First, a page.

I usually try to not parrot what is in other economics blogs (especially since you can now easily find it yourself on the Econ Around The Web page), but this particular post was just too appropriate:
Why Didn’t a Woman Write Freakonomics?
“Alison Flood, writing on The Guardian’s Books Blog, asks why Freakonomics and most other books that make “serious non-fiction subjects accessible and popular” weren’t written by women. She theorizes that either women are better at storytelling (think Factory Girls and The Big Necessity) than “sell[ing] our hypothesis about the world” — or it’s just a “numbers game,” as male economists far outnumber female economists. Theories? Protests? Outraged recollections of Larry Summers? (FWIW: even though Freakonomics was written by two men, it did take a woman to name it.)”
(see the actual post for the hyperlinks and such)
I clearly found this somewhat amusing…and give me some time, okay? It’s not like I’m not working on it…though I do have a bit of a bone to pick with Steve Levitt and Stephen Dubner over their choice of subject matter, since you’d be shocked at how many people now think that economists’ main purpose is now to study cheating sumo wrestlers and baby names. (For those of you not familiar with Freakonomics, you can see a description here…also, I am not quite sure what rock you have been living under, no offense.) I find it more amusing still that when I tried to comment on the post about how there actually are women (read, myself) that are working on counterexamples to this point, the comment was rejected in moderation. Nice.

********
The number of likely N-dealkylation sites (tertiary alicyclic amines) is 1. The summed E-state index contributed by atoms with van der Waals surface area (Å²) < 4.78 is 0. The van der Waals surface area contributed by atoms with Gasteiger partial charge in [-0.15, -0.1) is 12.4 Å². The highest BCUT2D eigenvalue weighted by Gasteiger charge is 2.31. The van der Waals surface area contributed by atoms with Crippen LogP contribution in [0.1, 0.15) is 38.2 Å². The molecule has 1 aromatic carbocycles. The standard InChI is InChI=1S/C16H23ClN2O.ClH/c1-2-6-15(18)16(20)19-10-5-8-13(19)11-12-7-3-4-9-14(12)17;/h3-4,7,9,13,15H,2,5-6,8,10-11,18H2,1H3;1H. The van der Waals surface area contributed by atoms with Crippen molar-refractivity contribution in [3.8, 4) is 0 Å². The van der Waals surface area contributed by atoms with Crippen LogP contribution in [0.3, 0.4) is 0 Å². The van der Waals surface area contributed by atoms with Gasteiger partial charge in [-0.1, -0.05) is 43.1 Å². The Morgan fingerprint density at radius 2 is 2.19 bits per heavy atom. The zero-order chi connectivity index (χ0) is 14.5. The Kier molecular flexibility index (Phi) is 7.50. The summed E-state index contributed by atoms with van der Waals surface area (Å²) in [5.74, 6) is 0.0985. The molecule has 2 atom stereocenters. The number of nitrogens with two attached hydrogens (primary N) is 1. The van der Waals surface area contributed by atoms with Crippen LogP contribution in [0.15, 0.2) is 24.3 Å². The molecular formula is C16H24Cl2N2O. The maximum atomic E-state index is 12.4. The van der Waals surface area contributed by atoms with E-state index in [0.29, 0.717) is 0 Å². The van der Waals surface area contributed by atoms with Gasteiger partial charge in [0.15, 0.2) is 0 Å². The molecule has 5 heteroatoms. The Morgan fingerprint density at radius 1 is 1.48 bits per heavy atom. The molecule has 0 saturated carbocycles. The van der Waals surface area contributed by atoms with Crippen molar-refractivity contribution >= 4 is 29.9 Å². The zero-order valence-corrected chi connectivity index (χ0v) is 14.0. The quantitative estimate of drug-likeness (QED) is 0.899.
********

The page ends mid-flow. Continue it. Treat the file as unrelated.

I am guessing that people in general don’t realize how overwhelmingly male the economics world is- even my graduate school class was only about 20 percent female, and the numbers only get lower as you go up the ranks of academia. It’s unclear why this is, but once you consider that fact, along with the fact that there is really only one Freakonomics, at least in terms of its popularity, it’s not at all shocking that it was written by a couple of dudes.
To be clear, there are women out there writing about Freakonomics-esque subject matter, and some of them even did so before Freakonomics even existed. I point you to Diane Coyle‘s Sex, Drugs and Economics: An Unconventional Intro to Economics– I came upon this when doing some research for a tutorial I was teaching (titled “Sex, Drugs and Rock ‘n Roll”, in fact), and it’s quite interesting. However, given it’s Amazon.com sales rank (#294026 in Books), I would say it could use a little help with its marketing.
P.S. Anyone know a good literary agent? xoxo, Econgirl